Turner was caught in an FBI sting, during which he was recorded on video taking a $1,000 bribe from businessman-turned-FBI informant Ronald Wilburn. During his trial, Turner said he didn’t remember if he looked at the cash changing hands and referred to it as a “preacher’s handshake.”

Around the same time, another prominent African American politician was also taken down by Wilburn and the FBI. Former State Senator Diane Wilkerson took $23,500 in bribes for agreeing to help Wilburn obtain a liquor license for a nightclub he was purportedly planning, and for her influence on a property development deal.

Wilkerson pleaded guilty to eight counts of attempted extortion and was sentenced two weeks ago to 3 ½ years in prison.

The Harvard-educated Turner began his career in politics as a community activist in Boston’s South End, fighting for better housing conditions for poor residents. He was first elected to the Boston City Council in 1999 running on the Green-Rainbow ticket, and representing District 7.

Even though he was under indictment for bribery when he ran for re-election in 2009, his popularity with voters helped him easily retain his seat.

After a jury convicted him of bribery, the city council voted him out of his seat earlier this month, but Turner refused to go quietly. Turner filed a civil lawsuit against the city claiming it had no authority to remove him from office.

U.S. Attorney Carmen M. Ortiz said of the sentencing, “Mr. Turner was sentenced to prison today because of the choices he made and the actions he took during the course of this case. It is the obligation of every elected official to be ethical and honest, and in this case, Mr. Turner was neither. Public corruption is more than a violation of the law, it erodes the public’s trust in the very system that was designed to protect us.”

In addition to the prison sentence, the Judge Woodlock ordered Turner to return the $1,000 bribe monies.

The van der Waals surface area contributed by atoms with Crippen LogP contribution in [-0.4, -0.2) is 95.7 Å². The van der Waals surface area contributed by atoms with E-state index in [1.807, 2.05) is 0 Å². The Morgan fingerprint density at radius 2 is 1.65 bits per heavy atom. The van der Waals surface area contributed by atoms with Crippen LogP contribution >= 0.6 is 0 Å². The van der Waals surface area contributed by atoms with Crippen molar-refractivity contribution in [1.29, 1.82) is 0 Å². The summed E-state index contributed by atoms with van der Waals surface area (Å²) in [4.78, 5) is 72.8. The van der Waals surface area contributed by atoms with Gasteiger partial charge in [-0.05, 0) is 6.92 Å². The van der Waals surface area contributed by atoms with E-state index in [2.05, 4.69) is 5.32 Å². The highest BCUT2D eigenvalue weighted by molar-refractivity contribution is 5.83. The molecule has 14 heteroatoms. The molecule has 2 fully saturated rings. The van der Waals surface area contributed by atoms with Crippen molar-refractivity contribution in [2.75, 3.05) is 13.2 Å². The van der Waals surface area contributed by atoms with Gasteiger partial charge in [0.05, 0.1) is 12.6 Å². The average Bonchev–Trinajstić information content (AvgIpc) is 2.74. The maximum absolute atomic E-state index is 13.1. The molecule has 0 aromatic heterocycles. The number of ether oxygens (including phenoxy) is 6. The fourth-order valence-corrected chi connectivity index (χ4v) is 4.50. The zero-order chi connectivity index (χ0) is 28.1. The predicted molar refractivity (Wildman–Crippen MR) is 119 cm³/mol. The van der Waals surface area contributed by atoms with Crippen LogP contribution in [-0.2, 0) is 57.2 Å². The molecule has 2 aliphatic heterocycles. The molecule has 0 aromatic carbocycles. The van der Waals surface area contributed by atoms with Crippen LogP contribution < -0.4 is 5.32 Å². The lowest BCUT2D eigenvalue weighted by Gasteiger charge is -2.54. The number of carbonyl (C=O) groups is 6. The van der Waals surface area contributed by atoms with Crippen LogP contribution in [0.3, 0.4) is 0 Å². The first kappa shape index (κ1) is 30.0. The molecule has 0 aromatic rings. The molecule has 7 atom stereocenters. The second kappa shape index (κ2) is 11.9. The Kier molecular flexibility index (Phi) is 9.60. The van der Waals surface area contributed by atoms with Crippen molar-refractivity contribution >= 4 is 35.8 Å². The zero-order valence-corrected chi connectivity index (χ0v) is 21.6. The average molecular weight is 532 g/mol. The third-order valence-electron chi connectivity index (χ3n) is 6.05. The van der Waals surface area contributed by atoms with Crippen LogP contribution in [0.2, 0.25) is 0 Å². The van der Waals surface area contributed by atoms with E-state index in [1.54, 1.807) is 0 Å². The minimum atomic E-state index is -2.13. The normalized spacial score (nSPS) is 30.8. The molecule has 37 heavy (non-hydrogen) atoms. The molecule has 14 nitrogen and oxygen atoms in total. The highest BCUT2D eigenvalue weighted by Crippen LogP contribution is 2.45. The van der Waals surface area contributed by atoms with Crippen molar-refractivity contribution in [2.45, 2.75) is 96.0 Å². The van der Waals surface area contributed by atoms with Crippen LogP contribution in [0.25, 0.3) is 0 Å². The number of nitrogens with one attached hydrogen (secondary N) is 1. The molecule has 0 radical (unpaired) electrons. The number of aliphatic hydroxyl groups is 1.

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Mass. House leader singled out in pay-for-play jobs investigation

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In the wake of the resignation by two top officials in the Massachusetts Probation Department, following a report that the department regularly handed out jobs as political favors, a story in the Boston Globe on Sunday says that one of the most active politicians in the pay-for-play scheme was Speaker of the House, Rep. Robert A. DeLeo.

Mass. House speaker Robert A. DeLeo harshly criticized the corrupt hiring practices in the state's probation department, but his relatives and political supporters were among its beneficiaries.

A report issued on Nov. 18 by special counsel Paul F. Ware, following an investigation into the department’s hiring practices, said that the probation department was riddled with fraud and “systemic corruption.”

The Ware report said that important jobs were handed out as rewards to campaign donors, after politicians sent letters of recommendation to Probation Commissioner John J. O’Brien asking him to intercede on the applicant’s behalf. Thousands of phony job interviews were held to create the illusion of an open hiring process, even though jobs had been already committed to the politically connected.

O’Brien abruptly quit on Dec. 30 in advance of a disciplinary hearing that would have likely terminated his employment. On Jan. 19, the department’s second in command, Elizabeth V. Tavares quit a day before she was scheduled for a disciplinary hearing. Two other top officials, deputy commissioner Francis M. Wall and legal counsel Christopher J. Bulger, are currently on paid administrative leave, pending hearings on their involvement in the hiring practices.